Long before May 1 became associated with workers, it was associated with the joys of spring and the restoration of fertility to the land. The Celtic festival of Beltaine (Modern English Beltane) is the ancestor of the calens Mai, or May Day associated with May 1, and I suspect the Roman floralia may have contributed. Beltaine is one of the four main Celtic seasonal festivals, and as a liminal time, between the death of winter and the birth of the warm half of the year, it is one of the occasions when the barriers between the mortal world and the otherworld are easily passed (Rees and Rees, 1961, 89-90). Perhaps because the Celts counted the passing of time in “nights,” the rites of May often begin on May Eve, April 30. These rites, typically an expedition at dawn on May 1 to “bring in the May” or Hawthorne, are often preserved in some form in the Medieval manuscripts called Books Of Hours, which served as both a calendar and a program of the psalms and scriptures and prayers to be used on a given day throughout the year.
The image at the top is from the Très Riche Heures of Jean Duc du Berry, and was painted by the Limbourg brothers sometime between 1412 and 1416. The image above is from the lower portion of the calendar page for May. Calendar pages, featuring the zodiac symbol for the month and a depiction of labors or pastimes associated with the month, are common in Books of Hours,. This one shows the May jaunt, a semi-formal promenade by the aristocrats celebrating the “joli mois de Mai.” You’ll note that the participants are dressed in green, the “livree de mai.” The woman in green in the middle foreground has a headdress decorated with green leaves, perhaps freshly gathered that morning.
Here’s an image of May from a psalter in the collections of the Koninklijke Bibliotheek. This psalter was created in Normandy in about 1180. The image is from the calendar page for May. A knight on horseback rides out to go hawking. He is just about to remove his hawk’s hood. There’s a common motif in May images of hawking parties, often shown in common with “processional” images. This page shows several May images from the Books of Hours in the Koninklijke, including their part of the Hours of Simon de Verie which shows a young man hawking. You’ll notice that the Book of Hours by the Master of Jean Rolin II also shows a young man hawking. You’ll also see the familiar “twins” image.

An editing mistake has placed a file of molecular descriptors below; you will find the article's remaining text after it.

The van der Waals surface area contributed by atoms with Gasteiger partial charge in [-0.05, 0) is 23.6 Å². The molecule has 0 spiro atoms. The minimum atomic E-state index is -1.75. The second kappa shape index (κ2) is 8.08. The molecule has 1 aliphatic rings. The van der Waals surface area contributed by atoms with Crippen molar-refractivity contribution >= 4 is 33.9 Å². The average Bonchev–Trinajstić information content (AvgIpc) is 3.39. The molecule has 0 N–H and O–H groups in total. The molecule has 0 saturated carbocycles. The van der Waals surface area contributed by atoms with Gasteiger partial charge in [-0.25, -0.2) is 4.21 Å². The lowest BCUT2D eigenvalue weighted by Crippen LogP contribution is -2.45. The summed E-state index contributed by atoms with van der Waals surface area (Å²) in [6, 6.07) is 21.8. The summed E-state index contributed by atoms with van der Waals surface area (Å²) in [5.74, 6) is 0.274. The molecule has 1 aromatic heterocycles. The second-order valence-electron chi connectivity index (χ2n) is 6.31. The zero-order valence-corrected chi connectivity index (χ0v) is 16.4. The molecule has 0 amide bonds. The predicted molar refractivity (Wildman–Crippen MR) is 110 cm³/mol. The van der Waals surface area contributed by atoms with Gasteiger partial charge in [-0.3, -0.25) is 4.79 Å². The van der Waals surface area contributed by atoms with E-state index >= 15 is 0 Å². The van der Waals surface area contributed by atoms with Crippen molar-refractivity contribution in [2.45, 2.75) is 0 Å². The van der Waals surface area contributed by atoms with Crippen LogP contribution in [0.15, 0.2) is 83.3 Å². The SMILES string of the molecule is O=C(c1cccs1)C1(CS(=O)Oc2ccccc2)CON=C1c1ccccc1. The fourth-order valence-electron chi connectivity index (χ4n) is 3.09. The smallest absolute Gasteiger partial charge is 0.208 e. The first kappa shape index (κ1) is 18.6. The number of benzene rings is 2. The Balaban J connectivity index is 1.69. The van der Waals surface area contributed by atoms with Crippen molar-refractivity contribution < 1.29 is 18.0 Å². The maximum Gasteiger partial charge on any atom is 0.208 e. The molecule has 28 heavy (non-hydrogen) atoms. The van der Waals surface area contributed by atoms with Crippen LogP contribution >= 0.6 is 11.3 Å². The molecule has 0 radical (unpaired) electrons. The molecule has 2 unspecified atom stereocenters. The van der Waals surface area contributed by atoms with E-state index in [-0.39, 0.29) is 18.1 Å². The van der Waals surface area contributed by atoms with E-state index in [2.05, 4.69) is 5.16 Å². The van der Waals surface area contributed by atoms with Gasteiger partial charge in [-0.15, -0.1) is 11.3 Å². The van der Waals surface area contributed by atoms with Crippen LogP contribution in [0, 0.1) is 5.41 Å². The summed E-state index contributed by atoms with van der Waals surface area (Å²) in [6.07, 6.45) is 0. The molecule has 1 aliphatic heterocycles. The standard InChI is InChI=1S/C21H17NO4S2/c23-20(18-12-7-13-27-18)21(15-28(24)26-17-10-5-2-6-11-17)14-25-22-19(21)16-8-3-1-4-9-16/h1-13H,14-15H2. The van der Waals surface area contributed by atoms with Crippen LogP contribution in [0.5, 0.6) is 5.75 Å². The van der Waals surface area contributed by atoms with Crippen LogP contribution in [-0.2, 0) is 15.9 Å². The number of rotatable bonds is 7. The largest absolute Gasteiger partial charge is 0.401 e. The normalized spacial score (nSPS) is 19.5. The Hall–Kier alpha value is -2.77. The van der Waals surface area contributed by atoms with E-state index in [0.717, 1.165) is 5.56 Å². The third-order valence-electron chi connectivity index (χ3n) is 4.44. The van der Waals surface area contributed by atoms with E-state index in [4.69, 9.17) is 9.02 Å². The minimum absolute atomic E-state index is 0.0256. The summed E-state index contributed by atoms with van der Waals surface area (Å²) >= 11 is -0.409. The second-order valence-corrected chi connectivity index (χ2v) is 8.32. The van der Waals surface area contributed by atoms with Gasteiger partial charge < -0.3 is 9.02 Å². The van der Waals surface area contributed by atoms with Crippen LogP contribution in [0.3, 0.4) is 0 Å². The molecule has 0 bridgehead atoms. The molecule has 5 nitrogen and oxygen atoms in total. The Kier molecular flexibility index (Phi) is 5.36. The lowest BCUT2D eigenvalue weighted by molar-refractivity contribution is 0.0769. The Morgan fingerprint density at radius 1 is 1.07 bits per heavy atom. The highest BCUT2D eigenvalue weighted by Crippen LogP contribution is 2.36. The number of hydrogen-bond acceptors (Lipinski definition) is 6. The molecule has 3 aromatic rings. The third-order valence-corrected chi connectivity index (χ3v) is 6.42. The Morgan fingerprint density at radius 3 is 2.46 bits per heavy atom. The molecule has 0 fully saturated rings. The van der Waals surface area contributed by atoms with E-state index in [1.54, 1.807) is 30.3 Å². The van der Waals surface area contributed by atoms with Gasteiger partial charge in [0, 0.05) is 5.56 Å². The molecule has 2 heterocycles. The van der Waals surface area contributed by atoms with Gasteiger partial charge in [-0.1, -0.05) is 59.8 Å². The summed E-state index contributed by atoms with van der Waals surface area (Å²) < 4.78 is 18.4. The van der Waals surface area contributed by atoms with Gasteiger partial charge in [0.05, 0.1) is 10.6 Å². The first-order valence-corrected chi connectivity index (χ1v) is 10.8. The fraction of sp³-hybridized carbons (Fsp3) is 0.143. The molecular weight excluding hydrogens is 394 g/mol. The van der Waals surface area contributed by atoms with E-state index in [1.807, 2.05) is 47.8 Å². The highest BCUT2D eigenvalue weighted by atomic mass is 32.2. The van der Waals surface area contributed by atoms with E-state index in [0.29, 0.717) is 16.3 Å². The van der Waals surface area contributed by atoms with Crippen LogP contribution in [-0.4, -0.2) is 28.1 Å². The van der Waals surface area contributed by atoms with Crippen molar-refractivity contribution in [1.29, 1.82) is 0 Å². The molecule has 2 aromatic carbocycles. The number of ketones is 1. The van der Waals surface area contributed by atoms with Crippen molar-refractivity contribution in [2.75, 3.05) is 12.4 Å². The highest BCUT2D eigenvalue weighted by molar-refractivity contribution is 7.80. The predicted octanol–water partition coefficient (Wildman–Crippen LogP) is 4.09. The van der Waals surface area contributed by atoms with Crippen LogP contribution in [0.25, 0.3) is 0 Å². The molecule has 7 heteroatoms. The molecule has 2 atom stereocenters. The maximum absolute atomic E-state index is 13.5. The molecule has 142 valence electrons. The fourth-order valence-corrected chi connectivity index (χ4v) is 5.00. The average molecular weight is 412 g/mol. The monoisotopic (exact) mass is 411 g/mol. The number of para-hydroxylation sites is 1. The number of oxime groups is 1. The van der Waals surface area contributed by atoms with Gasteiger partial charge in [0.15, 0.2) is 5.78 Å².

This one, BNF, Lat 18104 is fol. 3 from
John Duc du Berry’s Petites Heures, created in France, Paris 14th Century. It’s from the Bibliotheque National, and is the actual calendar page for May. Most of the images are sacred in nature, but at the top right is a couple, possibly the Gemini twins, possibly a male and female couple bathing or doing something naked. It’s similar to images on other May pages that are definitely of a young couple in an embrace.
This particular page, fol. 4r is the May calendar page from Bodleian MS. Buchanan e. 3, a Book of Hours, Use of Rouen, in Latin and French, produced in Rouen, France, c. 1500. There’s man and a woman on horseback, a typical May promenade image, and at the bottom right, a definitely naked couple embracing amidst shrubbery—another traditional May image.
The Frick Book of Hours, ND3363.P23B5 a Book of Hours in Latin and French, with the calendar in French, use of Paris; Hours of the Virgin and Hours of the Dead, use of Paris. France (Paris), c. 1475-1485 has two calendar pages for each month. The first calendar page for May, F. 5r, shows a couple hawking with dogs. The second page, F. 5v. shows the familiar nude male and female youths half hidden behind a shield.